A three judge panel for the US Fourth Circuit Court of Appeals has revived a 2016 lawsuit against the state of Maryland on Monday for strict gun control laws enacted in the wake of the Sandy Hook Elementary School shooting.
The suit was originally filed by a gun owners advocacy group, Maryland Shall Issue, two private citizens, and a local gun store, Atlantic Guns, in 2016. The suit claimed that Maryland’s Firearm Safety Act of 2013 (FSA) violated the Second and Fourteenth Amendments of the United States Constitution and imposed an unconstitutional burden on gun owners in the state. The FSA was enacted by the Maryland state government in response to the Sandy Hook Elementary School Shooting that killed 26 students and faculty in December of 2012. The FSA requires that people who wish to purchase a handgun attend a 4-hour safety training session, raised the minimum age for handgun sales to 21, and required background checks prior to the sale of a handgun. The lawsuit was dismissed in 2019 by the Federal District Court, which held that none of the parties had suffered a concrete injury after the law’s passage and thus failed to have standing to sue the state.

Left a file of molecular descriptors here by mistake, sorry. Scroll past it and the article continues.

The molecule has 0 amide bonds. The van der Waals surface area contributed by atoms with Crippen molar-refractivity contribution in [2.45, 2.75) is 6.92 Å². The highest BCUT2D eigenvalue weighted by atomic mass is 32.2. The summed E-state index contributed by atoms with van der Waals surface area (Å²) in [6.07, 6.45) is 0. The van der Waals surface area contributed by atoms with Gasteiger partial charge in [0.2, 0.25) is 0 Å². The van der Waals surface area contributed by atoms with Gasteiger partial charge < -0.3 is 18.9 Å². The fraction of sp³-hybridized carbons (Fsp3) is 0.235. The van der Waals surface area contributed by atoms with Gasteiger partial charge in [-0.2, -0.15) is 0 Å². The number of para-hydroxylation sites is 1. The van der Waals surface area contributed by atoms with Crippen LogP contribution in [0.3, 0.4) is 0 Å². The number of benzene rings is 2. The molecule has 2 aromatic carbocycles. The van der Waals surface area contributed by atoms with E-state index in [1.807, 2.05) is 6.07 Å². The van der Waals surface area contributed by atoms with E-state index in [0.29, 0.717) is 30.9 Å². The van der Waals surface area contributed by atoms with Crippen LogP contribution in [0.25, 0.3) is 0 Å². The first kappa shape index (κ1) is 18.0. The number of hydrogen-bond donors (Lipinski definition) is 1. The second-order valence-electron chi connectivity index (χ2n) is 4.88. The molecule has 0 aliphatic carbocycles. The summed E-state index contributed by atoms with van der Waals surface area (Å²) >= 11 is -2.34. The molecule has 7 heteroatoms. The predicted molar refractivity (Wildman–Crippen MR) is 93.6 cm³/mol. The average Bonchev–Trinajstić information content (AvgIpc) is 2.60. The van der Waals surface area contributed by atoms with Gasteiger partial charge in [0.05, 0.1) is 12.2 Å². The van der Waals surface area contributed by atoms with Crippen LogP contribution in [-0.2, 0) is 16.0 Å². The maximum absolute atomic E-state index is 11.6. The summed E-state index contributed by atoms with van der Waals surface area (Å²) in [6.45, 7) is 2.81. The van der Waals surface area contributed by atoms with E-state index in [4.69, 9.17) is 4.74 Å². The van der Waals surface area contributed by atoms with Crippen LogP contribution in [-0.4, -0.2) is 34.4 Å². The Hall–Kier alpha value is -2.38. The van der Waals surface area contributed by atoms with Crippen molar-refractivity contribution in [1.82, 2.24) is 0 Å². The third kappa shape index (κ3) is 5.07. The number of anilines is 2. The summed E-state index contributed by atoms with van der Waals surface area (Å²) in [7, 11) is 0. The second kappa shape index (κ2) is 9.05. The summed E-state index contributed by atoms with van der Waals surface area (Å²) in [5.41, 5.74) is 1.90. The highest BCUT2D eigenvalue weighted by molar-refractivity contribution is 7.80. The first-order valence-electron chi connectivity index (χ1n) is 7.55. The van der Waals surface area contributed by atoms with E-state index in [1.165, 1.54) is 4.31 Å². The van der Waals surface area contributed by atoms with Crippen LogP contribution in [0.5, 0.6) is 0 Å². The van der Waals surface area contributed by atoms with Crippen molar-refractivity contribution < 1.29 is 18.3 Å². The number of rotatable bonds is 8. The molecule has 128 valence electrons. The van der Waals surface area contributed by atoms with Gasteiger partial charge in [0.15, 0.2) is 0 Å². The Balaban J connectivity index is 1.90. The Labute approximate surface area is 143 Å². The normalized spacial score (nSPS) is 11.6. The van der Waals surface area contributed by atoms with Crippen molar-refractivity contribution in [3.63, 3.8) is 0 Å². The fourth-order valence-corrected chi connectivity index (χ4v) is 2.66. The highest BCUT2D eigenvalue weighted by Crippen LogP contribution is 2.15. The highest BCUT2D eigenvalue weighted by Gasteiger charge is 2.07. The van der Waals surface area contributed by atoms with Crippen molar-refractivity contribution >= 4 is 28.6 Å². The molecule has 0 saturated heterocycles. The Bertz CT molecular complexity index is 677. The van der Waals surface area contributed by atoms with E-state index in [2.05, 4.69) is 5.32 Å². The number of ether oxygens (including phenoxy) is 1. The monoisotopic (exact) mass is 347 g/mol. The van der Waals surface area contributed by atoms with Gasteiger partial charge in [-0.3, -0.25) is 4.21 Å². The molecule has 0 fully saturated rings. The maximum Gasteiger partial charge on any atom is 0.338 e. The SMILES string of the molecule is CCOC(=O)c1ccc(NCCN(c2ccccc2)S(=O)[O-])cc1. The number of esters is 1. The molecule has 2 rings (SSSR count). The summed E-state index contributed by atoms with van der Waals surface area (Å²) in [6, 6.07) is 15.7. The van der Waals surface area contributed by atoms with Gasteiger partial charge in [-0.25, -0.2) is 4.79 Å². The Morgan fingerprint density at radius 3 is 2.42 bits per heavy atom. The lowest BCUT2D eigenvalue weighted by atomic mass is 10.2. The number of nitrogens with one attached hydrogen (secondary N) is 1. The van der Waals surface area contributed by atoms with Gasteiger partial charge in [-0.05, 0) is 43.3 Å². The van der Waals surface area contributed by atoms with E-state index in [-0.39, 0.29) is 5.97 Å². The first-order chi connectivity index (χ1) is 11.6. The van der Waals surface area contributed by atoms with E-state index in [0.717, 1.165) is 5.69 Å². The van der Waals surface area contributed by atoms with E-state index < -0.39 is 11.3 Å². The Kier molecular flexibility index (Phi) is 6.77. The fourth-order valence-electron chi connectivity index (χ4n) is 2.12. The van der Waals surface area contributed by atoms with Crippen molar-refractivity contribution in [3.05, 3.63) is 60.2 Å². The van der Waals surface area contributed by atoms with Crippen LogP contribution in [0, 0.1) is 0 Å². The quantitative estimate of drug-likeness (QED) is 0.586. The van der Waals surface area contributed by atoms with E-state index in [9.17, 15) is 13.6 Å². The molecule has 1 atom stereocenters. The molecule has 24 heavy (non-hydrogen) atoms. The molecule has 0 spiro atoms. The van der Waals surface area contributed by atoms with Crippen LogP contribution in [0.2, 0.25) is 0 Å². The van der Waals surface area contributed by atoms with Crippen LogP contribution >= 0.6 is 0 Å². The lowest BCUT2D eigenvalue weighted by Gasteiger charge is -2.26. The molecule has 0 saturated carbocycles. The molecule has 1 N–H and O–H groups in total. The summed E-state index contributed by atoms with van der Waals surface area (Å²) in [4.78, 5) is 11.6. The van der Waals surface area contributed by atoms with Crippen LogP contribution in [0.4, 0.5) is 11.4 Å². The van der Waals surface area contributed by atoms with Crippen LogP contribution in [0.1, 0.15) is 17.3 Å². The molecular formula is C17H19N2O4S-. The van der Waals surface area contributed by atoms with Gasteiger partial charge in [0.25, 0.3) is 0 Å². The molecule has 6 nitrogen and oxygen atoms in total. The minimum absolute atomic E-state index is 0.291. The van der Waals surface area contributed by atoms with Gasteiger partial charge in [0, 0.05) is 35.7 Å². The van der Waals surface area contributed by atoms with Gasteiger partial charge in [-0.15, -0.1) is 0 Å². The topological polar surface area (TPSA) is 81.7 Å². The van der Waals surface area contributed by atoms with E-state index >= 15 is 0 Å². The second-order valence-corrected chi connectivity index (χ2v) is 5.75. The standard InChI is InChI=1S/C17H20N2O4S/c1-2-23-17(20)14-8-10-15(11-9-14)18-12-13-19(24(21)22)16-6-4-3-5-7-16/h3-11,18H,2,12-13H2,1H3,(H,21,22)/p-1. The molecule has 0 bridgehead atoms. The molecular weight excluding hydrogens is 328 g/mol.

On Monday the appellate court partially vacated the District Court’s dismissal of the case and reinstated it for further deliberations. The Circuit Court determined that the trial court had erred because Atlantic Guns had suffered a concrete injury because the additional cost to potential customers who wished to purchase a handgun had possibly depressed sales following the enactment of the FSA. Because of this injury, the appellate court determined that Atlantic Guns could pursue the Second Amendment claim on behalf of itself and the other parties to the litigation. But the appellate court rejected the Fourteenth Amendment claims, finding that the District Court correctly dismissed those claims.